A new addition – apple crates!

We have managed to acquire 2 fantastic 1.2m x 1.2m x 60cm ex-apple creates!  Many thanks to Nicole from Luscombe Street community garden for arranging this!   The plan once the council approves is to place them on the nature strip and grow potatoes!


As the pictures show,  the green house is fulfilling it’s purpose,  we’ve planted the following,  all from seed and now seedlings.

Tomatoes,  San Marzano, Granny’s throwing, valentine, Xmas grape and mystery heirloom.  About 100 in total – perhaps a little too many…

Cucumber,  star and stripe, Armenian, and mini muncher.

Many types of bean

Painted mountain corn

Zucchini – two types


Chilli fatale

And finally capsicums

Everything is racing to grow,   I’m going to be very busy in the next few weeks especially as Rachel will be out of action due to upcoming surgery.

Also the Jerusalem Artichokes have been given their own dedicated home.

Solar power

A few days ago,  we received our end of winter bill – we have been using the reverse cycle for heating and not holding back on the tumble dryer – I was dumb struck to see when opening the envelope that we are $800 in credit….   Solar makes sense.

Any finally…

Barney has a snazzy spring cut.

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Bendigo, Greenhouse, and a new spinning wheel!

It’s been a busy weekend for us, starting Friday we headed up to Bendigo for the Wool and Lamb show.   Rachel is an avid wool spinner and knitter/weaver,  so this was her heaven!    We returned from Bendigo on Sunday with a car full of sheep related goodness and a new spinning wheel.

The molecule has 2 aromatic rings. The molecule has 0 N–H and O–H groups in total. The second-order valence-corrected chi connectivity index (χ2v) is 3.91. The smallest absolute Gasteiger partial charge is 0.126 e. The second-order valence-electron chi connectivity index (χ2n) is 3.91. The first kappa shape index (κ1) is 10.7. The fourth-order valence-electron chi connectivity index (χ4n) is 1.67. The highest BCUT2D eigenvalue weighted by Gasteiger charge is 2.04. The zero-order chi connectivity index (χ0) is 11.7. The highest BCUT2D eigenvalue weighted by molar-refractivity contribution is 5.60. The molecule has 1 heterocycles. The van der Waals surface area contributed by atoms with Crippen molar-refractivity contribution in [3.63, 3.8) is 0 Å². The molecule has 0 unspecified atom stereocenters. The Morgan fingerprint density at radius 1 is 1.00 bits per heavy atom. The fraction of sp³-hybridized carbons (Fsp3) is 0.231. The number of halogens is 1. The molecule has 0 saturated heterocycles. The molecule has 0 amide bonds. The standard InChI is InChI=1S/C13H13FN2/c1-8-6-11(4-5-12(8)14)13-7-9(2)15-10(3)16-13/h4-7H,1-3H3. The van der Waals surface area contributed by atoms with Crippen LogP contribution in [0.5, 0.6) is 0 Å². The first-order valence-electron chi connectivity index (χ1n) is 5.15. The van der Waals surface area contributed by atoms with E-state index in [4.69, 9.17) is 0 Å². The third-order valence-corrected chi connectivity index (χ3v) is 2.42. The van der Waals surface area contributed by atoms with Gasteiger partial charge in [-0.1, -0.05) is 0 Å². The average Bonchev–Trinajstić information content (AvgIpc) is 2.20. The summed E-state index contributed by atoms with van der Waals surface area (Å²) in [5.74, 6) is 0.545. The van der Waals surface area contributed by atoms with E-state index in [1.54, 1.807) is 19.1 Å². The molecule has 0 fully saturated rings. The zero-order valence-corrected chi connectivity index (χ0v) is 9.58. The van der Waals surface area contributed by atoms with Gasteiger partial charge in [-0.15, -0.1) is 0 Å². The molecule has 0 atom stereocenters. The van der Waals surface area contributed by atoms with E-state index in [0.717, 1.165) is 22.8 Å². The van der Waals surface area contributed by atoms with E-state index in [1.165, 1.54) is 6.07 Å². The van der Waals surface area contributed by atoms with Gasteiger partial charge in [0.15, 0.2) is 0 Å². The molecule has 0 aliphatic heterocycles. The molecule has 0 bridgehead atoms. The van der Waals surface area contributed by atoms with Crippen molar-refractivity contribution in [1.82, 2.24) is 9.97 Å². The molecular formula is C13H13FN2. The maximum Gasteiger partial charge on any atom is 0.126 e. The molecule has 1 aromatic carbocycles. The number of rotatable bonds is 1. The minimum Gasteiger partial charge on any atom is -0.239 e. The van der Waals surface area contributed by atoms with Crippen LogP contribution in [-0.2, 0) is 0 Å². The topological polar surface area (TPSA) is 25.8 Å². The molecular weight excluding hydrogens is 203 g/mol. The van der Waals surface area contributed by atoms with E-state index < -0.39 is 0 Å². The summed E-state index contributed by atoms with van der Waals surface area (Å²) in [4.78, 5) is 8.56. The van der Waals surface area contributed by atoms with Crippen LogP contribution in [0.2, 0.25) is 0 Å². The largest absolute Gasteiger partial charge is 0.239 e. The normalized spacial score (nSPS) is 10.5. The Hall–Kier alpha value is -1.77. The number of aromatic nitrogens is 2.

Rachel has had her eye on the Ashford Joy 2 portable spinning wheel for ages and managed to secure a great deal direct from the company.  It’s a pretty impressive piece of craftsmanship and it’s sure to provide her with a lifetime of spinning.   Hopefully she will also start to populate the craft page on the right side of this blog.

Bendigo was a fantastic place to visit,  we certainly will be returning!

When we got back we decided to put together the greenhouse/poly-tent,   it’s fully erected and currently stable.  It’s bigger than we expected it would be,  so we are going to have to plan out how the interior will look.   The first residents have moved in,  2 Bhut Jolikia chili plants which have been struggling through winter.


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A bit of a break.

It’s been a while since we last posted, and to be honest,  not a lot has happened.  We’ve be harvesting what seems to be never ending broccoli, and  we are pretty much at the end of our Jerusalem artichoke harvest,   Having been so successful we are planning to give the artichokes their own dedicated raised bed – a considerable real estate upgrade from the potato bags for the past year.

The artichokes have been an enjoyable root to wait for,  and they looked pretty in the garden once in flower as well.

Also,  finally we are starting to pull leeks and parsnips.   I’m not overly convinced it’s worth growing parsnips,   perhaps we are doing something wrong,  but they seem to take up a lot of space and take far too long to grow?

Another addition has been a dedicated strawberry bed,   we were very impressed with our 3 plants last summer,  so we purchased another 22 bare root “Cambridge rival” plants from Diggers for what I considered to be a bargain (~30$).

Oh,  and finally the order is going in for the greenhouse.  Due to financial restrictions,  we are opting for a cheap Ebay temporary plastic tent greenhouse.  We are only expecting it to last a year,  but for 100$ we are not too worried.    A space has been cleared and weed mat laid for around 2 months,  so the dreaded grass should be nicely dead by now.

But whats up with the weather here in Melbourne,  yesterday we hit 17 in the garden,  and a nasty low over night,   and where is the rain?  It’s been pretty much all blue sky for weeks.   I feel odd watering during the winter!